House GOP Proposes Major IRS Funding Cuts, Halting Free Tax Filing Initiative

House Republicans unveiled plans to cut IRS funding by $2.2 billion for the 2025 fiscal year, including halting a newly permanent free online tax filing system. This significant reduction in IRS resources comes as part of a broader budget proposal for the fiscal year starting October 1.

The House Appropriations’ Financial Services and General Government Subcommittee announced the Financial Services and General Government Appropriations bill, proposing $23.608 billion in discretionary spending. This is nearly 20% less than President Joe Biden’s budget request and nearly 10% below the previous year’s spending level.

The bill proposes $11.1 billion for the IRS, a $2.2 billion cut from the previous fiscal year, and reduces enforcement funding by $2 billion. Additionally, the bill prohibits the IRS from using funds to target individuals for exercising First Amendment rights or scrutinizing groups based on ideological beliefs.

This move follows an October report from the House Judiciary Committee and its Select Subcommittee on the Weaponization of the Federal Government, which highlighted alleged civil liberties abuses by the IRS, including targeting conservative groups seeking tax-exempt status.

On May 30, the Treasury Department announced a permanent free online tax filing system, inviting all states and the District of Columbia to participate for the 2025 filing season. However, the new House bill prevents the IRS from using funds to create this government-run tax preparation software unless authorized by Congress.

Rep. David Joyce (R-Ohio), the subcommittee chair, emphasized the bill’s focus on reducing wasteful spending and preventing IRS overreach. In a news release, Joyce said, “This bill reins in wasteful spending and takes steps to prevent agencies like the IRS from unfairly targeting hardworking Americans. By returning these agencies under our jurisdiction to their core missions, this bill guarantees these institutions work for the American people like they were intended to do.”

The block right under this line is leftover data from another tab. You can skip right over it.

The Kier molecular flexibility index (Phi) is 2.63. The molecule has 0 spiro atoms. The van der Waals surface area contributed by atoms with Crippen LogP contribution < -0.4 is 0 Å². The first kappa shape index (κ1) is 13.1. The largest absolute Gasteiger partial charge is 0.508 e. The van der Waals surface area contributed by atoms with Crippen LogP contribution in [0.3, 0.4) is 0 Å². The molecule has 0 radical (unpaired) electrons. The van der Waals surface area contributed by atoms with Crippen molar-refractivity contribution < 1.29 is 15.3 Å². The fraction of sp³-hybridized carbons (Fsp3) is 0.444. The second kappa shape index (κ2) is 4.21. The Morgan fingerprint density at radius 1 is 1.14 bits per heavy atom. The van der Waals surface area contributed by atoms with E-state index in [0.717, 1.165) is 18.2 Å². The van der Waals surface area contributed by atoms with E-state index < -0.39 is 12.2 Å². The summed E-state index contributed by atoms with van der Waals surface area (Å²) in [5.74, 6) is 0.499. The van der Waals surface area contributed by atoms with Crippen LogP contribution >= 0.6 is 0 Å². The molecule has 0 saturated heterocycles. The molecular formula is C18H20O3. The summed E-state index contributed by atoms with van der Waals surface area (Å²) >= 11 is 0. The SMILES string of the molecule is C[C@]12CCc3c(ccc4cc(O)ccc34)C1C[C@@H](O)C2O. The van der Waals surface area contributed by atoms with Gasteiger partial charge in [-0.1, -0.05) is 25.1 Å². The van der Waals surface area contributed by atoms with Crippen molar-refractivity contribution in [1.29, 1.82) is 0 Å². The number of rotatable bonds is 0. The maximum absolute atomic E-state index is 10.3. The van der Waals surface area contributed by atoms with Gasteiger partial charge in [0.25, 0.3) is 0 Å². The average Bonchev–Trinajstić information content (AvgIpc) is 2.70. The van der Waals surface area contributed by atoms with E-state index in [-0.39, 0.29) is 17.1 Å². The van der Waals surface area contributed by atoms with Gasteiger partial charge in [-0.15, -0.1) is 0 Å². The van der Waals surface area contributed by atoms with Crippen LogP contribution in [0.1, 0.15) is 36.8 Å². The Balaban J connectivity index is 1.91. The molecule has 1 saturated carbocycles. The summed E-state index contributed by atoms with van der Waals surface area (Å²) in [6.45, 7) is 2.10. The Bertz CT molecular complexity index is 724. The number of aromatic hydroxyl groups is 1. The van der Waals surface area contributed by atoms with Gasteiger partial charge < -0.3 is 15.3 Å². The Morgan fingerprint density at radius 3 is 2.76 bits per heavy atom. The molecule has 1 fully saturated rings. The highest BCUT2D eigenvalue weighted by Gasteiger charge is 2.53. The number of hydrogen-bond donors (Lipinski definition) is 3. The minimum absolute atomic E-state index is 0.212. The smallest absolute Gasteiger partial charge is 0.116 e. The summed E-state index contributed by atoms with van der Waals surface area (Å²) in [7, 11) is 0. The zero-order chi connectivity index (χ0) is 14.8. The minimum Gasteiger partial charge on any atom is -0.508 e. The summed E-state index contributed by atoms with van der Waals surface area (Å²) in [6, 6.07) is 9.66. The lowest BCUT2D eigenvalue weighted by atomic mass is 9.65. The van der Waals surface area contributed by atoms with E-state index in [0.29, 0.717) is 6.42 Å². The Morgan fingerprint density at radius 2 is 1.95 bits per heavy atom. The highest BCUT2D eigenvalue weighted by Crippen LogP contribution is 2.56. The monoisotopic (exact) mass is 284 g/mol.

The proposed cuts have drawn criticism from House Democrats, who argue that the reductions will hinder the IRS’s ability to enforce tax laws and collect revenue.

Rep. Steny Hoyer (D-Md.), the subcommittee’s ranking member, stated, “My colleagues across the aisle claim that fiscal responsibility is another one of their priorities, but this legislation continues their assault on the Internal Revenue Service and its ability to enforce current tax laws and collect legally owed revenue.”

Rep. Rosa DeLauro (D-Conn.), ranking member of the Appropriations Committee, added, “At every turn, Republicans are showing they are willing to do the bidding of the wealthiest Americans and largest corporations with the highest profits.”

The debate over IRS funding reflects broader partisan divides over tax policy and fiscal priorities, with significant implications for the agency’s future operations and the enforcement of tax laws.